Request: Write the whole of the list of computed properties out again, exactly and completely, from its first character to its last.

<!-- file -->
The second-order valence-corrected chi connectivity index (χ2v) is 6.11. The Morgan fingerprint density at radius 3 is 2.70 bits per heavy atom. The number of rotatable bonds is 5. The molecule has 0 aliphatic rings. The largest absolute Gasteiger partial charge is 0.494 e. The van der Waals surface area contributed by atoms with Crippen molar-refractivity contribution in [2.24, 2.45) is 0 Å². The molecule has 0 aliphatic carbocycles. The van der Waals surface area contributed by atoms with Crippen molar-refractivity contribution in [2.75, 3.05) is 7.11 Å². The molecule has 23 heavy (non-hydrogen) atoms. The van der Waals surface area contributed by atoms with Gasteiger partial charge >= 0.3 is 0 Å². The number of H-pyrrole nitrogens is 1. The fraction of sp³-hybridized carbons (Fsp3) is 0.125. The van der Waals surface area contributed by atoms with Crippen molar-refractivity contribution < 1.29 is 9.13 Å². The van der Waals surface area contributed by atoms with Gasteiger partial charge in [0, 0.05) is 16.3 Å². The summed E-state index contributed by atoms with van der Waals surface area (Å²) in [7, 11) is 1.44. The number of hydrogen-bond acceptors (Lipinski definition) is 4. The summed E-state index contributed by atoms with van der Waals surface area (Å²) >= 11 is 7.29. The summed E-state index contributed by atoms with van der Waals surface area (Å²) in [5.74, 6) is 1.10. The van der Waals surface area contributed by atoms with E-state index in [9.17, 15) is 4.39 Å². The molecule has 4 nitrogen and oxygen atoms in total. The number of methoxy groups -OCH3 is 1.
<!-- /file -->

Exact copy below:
The second-order valence-corrected chi connectivity index (χ2v) is 6.11. The Morgan fingerprint density at radius 3 is 2.70 bits per heavy atom. The number of rotatable bonds is 5. The molecule has 0 aliphatic rings. The largest absolute Gasteiger partial charge is 0.494 e. The van der Waals surface area contributed by atoms with Crippen molar-refractivity contribution in [2.24, 2.45) is 0 Å². The molecule has 0 aliphatic carbocycles. The van der Waals surface area contributed by atoms with Crippen molar-refractivity contribution in [2.75, 3.05) is 7.11 Å². The molecule has 23 heavy (non-hydrogen) atoms. The van der Waals surface area contributed by atoms with Gasteiger partial charge >= 0.3 is 0 Å². The number of H-pyrrole nitrogens is 1. The fraction of sp³-hybridized carbons (Fsp3) is 0.125. The van der Waals surface area contributed by atoms with Crippen molar-refractivity contribution < 1.29 is 9.13 Å². The van der Waals surface area contributed by atoms with Gasteiger partial charge in [0, 0.05) is 16.3 Å². The summed E-state index contributed by atoms with van der Waals surface area (Å²) in [7, 11) is 1.44. The number of hydrogen-bond acceptors (Lipinski definition) is 4. The summed E-state index contributed by atoms with van der Waals surface area (Å²) >= 11 is 7.29. The summed E-state index contributed by atoms with van der Waals surface area (Å²) in [5.74, 6) is 1.10. The van der Waals surface area contributed by atoms with E-state index in [9.17, 15) is 4.39 Å². The molecule has 4 nitrogen and oxygen atoms in total. The number of methoxy groups -OCH3 is 1.